Canadian Cardiovascular Society

Funding will support continued recruitment and follow-up of patients who experienced myocarditis and/or pericarditis after mRNA vaccine or COVID-19 infection

OTTAWA — New funding from the Public Health Agency of Canada (PHAC) will enable top Canadian cardiology researchers and clinicians to continue a large multi-centre and multi-year study on the impact of COVID-19 and mRNA vaccines.

MYCOVACC (Canadian Cardiovascular Society National Active Surveillance Study of MYocarditis and/or Pericarditis following mRNA COVID-19 VACCination) will receive an additional $1.4 million in funding for its third year, bringing the total investment to $5 million. 

Research began during the global pandemic in 2022 amid reports of rare cases of myocarditis (inflammation of the heart muscle) and pericarditis (inflammation of the lining surrounding the heart muscle) following mRNA vaccines and COVID-19 infection. At the time, the Canadian Cardiovascular Society (CCS) mobilized its network of 2,300 members, as well as cardiac care centres and partner organizations across the country, to study the issue in adults and children. 

Funding announced today will support:

  • continued recruitment and detailed follow-up of patients during the third year of the study; 
  • further cardiac imaging and comparisons of vaccine and COVID-19 outcomes; 
  • development of tools to improve reporting of adverse events following vaccination; and,
  • delivery of the latest knowledge into the hands of clinicians, policymakers, and the public.

“Support for the third year of the project will allow us to continue enrolment of new centres and patients to ensure a nationally representative population in our study,” says cardiologist and research leader Dr. Nathaniel Hawkins of the University of British Columbia. As of now, there are over 30 adult and pediatric study sites participating across Canada. 

“Funding will also allow for ongoing follow-up of patients already enrolled, probe the longer-term health effects, assess recovery, and enable us to complete important data analysis,” Dr. Hawkins says. In the end, information from this unique study will help address key information gaps about the issue in Canada and internationally. The results will also support informed decisions about vaccinations, particularly for young adults and children.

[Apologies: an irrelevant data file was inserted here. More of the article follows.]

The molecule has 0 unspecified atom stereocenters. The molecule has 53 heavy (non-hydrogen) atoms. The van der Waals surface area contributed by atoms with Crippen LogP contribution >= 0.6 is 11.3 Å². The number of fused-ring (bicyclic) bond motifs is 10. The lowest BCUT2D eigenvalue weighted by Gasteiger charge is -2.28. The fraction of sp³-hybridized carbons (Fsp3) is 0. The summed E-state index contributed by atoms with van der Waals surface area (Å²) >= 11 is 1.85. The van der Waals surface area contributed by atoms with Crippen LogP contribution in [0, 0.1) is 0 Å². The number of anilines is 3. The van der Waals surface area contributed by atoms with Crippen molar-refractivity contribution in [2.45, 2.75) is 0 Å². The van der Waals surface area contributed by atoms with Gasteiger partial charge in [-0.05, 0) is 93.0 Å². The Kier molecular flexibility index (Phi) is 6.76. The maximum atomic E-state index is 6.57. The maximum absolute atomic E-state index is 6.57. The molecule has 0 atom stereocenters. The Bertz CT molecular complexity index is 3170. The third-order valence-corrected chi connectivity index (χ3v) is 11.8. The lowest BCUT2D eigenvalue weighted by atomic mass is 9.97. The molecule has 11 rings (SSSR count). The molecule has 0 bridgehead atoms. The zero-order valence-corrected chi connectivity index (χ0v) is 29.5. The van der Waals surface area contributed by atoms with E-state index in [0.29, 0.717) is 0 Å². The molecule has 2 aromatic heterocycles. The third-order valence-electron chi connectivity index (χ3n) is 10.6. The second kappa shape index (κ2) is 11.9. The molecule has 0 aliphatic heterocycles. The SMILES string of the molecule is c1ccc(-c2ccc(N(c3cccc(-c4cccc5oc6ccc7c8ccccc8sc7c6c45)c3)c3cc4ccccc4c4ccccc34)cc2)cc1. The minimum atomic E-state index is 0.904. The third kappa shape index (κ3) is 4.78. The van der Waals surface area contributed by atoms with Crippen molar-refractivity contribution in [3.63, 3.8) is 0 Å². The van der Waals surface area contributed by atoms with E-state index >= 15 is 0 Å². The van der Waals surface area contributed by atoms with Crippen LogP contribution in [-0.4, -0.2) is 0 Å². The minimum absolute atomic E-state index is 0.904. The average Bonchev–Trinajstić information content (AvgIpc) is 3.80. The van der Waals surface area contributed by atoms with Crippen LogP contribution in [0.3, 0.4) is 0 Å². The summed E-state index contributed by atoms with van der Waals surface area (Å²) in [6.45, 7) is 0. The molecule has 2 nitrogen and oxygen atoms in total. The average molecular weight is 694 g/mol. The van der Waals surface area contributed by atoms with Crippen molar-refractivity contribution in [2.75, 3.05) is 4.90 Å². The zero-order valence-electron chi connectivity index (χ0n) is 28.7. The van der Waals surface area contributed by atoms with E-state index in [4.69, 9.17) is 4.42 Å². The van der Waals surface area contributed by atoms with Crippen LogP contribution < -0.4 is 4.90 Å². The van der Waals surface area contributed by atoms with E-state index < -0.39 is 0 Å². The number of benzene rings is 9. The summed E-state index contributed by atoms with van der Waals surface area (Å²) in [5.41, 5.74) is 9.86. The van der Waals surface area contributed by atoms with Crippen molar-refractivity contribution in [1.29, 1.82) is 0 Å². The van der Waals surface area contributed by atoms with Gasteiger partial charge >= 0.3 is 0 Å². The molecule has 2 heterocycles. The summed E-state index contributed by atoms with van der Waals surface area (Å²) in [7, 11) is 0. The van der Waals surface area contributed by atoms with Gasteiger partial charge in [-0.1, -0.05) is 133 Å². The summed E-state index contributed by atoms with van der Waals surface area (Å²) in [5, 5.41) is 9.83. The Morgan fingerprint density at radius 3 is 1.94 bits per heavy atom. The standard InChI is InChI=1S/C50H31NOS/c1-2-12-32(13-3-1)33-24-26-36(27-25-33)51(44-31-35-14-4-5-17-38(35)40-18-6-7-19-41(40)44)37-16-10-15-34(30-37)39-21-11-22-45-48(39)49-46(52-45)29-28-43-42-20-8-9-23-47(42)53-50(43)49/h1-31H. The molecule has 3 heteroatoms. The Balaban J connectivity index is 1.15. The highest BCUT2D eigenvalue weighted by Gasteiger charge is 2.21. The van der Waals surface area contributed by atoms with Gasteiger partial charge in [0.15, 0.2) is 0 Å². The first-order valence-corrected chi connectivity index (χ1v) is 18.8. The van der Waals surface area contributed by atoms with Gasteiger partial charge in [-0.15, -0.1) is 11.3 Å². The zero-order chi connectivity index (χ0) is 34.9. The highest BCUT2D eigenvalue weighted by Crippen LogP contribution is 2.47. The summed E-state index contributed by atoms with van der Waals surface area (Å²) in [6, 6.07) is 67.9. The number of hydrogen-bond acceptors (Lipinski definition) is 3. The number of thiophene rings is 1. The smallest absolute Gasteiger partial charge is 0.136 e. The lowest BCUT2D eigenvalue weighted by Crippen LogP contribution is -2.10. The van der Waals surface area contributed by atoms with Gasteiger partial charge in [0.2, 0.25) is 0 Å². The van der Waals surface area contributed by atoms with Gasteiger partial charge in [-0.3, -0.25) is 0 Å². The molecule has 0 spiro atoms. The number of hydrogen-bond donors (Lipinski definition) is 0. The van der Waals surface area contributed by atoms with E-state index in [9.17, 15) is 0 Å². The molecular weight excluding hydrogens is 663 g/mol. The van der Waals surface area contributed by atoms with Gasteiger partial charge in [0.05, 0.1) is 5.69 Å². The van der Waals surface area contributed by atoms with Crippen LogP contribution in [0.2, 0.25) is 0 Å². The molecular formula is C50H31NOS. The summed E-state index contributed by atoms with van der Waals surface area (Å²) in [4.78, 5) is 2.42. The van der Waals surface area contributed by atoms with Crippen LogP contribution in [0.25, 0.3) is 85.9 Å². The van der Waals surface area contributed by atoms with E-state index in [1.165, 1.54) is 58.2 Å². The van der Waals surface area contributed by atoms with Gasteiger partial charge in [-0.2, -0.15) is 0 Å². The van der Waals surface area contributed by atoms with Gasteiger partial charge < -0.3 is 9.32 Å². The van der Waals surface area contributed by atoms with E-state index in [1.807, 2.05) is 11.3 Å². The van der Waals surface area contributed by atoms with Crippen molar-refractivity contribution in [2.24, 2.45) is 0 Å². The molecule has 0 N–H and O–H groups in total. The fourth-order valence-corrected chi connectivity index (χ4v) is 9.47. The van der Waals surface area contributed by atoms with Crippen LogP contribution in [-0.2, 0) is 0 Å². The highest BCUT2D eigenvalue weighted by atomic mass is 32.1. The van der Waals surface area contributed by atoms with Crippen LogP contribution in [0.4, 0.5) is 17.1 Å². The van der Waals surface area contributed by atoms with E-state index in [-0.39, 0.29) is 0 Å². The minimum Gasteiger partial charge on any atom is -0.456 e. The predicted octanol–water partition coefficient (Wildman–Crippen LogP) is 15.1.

As part of the MYCOVACC project, patients are examined using cardiac magnetic resonance imaging (MRI) to assess the heart. Dr. James White of the University of Calgary, an expert in cardiovascular imaging, says the study “aims to provide more definitive evidence about this condition that, so far, is thought to be rare with rapid recovery and good long-term outcomes. This large-scale, national collaboration will allow us to validate these findings for the Canadian community.”

A recent publication in the Canadian Journal of Cardiology describes the incidence of post-vaccine myocarditis and/or pericarditis as low. The overall incidence rate in Canada is 1.2 per 100,000 vaccine doses, which is consistent with estimates worldwide. Studies in the U.S., Israel, UK and four Nordic countries show the risk of myocarditis following COVID-19 infection is consistently higher than the risk associated with vaccines. Among health professionals, there is a concern that, without accurate information, confidence wanes and fewer people get booster vaccinations, which are the best protection against future waves of disease.

Information about MYCOVACC research is available here:, including patient and healthcare provider resources.

For information, contact:

Stephanie Naday,
Director of Communications, Canadian Cardiovascular Society

About the Canadian Cardiovascular Society:

The CCS is the national voice for cardiovascular clinicians and scientists, representing more than 2,500 cardiologists, cardiac surgeons and other heart health specialists across Canada. We advance heart health for all by setting standards for excellence in heart health and care, building the knowledge and expertise of the heart team, and influencing policy and advocating for the heart health of all Canadians. For further information on the CCS visit:

About the Public Health Agency of Canada:

The Public Health Agency of Canada is part of the federal health portfolio. Its activities focus on preventing disease and injuries, responding to public health threats, promoting good physical and mental health, and providing information to support informed decision making. Visit:

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